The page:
What, When & How Of Ketoacidosis in Diabetics & Non-Diabetics

What, When & How Of Ketoacidosis in Diabetics & Non-Diabetics

DIABETIC KETOACIDOSIS is a life threatening condition, that can occur in newly diagnosed Type 1 diabetics, and known insulin dependent diabetics. It should not be confused with Ketosis. Most Diabetic Ketoacidosis cases are associated with high blood sugar.

SYMPTOMS: Excessive thirst, fatigue, nausea or vomiting, pain in abdomen, fruity smelling breath, rapid breathing, frequent urination, blurred vision, confusion.

DIAGNOSIS: Blood tests show high blood glucose, elevated serum ketones (>3 mmol/l), and an arterial bloodgas analysis with low pH (acidosis) and reduced bicarbonate (which is used as a buffer in the serum to maintain stable pH).

BASIC TREATMENT: Fluids, electrolytes and insulin, with careful monitoring.

WHY AND HOW DOES IT HAPPEN?

In newly diagnosed type 1 diabetics, there is a lack of insulin in the body. Insulin binds to receptors of tissue cells, and helps glucose enter the cells, where it can be used as fuel. With no insulin, the glucose cannot enter the cells and accumulates in the blood. Meanwhile, the body, after emptying the glycogen stores (stored glucose), switches to starvation mode and starts breaking down fats present in fat cells (lipolysis), with the help of hormones like glucagon. The free fatty acids produced are partly used as fuel, and partly converted to ketones in the liver (ketones are a great fuel for the brain). The tissues that can only use glucose (eg. red blood cells), get glucose that is created in the process of gluconeogenesis, where certain amino acids and glycerol (from fat) are converted into glucose in the body.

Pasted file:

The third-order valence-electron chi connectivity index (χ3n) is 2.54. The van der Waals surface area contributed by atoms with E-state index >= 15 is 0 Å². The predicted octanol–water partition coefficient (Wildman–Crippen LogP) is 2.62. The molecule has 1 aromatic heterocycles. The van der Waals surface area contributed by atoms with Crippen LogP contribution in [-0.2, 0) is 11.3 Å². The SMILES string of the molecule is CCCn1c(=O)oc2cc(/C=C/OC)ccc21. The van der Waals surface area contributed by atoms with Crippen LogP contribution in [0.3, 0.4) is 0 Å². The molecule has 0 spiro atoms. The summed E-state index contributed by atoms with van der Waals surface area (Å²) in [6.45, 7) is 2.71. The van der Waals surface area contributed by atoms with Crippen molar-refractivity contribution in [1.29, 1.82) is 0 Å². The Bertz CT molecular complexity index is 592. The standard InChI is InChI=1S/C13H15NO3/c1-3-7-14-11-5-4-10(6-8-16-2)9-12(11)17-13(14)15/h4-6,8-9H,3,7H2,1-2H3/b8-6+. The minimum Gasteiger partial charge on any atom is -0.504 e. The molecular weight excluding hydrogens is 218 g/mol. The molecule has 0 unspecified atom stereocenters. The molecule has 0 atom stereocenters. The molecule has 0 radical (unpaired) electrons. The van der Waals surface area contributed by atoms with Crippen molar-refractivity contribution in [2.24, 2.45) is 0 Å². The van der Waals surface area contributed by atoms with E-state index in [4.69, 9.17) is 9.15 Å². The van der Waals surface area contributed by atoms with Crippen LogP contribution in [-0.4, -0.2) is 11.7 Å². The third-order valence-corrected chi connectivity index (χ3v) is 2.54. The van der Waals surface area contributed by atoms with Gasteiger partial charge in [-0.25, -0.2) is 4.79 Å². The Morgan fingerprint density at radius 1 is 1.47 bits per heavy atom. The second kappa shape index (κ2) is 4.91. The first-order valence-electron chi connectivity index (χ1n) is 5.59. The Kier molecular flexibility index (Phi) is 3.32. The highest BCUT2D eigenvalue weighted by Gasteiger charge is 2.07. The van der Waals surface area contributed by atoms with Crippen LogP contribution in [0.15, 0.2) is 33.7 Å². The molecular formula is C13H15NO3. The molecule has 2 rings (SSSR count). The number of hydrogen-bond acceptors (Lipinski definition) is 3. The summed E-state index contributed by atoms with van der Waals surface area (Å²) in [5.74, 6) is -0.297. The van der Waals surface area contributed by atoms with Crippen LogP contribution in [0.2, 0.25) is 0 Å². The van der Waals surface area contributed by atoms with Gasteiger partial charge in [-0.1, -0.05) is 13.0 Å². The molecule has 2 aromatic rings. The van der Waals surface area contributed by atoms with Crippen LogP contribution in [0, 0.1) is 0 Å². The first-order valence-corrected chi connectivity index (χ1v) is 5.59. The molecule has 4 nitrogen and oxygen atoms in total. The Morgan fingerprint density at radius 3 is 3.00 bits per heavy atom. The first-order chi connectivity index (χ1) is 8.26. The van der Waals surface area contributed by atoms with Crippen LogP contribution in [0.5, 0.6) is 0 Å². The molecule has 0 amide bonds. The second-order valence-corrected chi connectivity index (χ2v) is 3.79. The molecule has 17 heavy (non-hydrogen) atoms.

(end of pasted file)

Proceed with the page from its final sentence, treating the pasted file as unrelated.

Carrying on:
This process continues unchecked, as glucose cannot enter the cells, and there is no insulin which could counteract the production of ketones. Ketones are acidic, and when the buffer system of the blood is overwhelmed, the blood becomes acidic. Glucose is lost through urine (but not enough to reduce the blood glucose to safe levels!), and because of high glucose in the urine, water is pulled from the blood, leading to dehydration. Dehydration and acidosis are a toxic duo for the body.

In known type 1 diabetics and insulin dependent type 2 diabetics, Diabetic Ketoacidosis can occur when there are certain triggers like insulin pump failure, inadequate blood sugar control, stress due to infections, heart attack, stroke, surgery (stress creates more insulin resistance, the regular insulin dose will not be enough, creating a relative insulin deficiency), pancreatitis, chemotherapy and some drugs like steroids and SGLT2 inhibitors.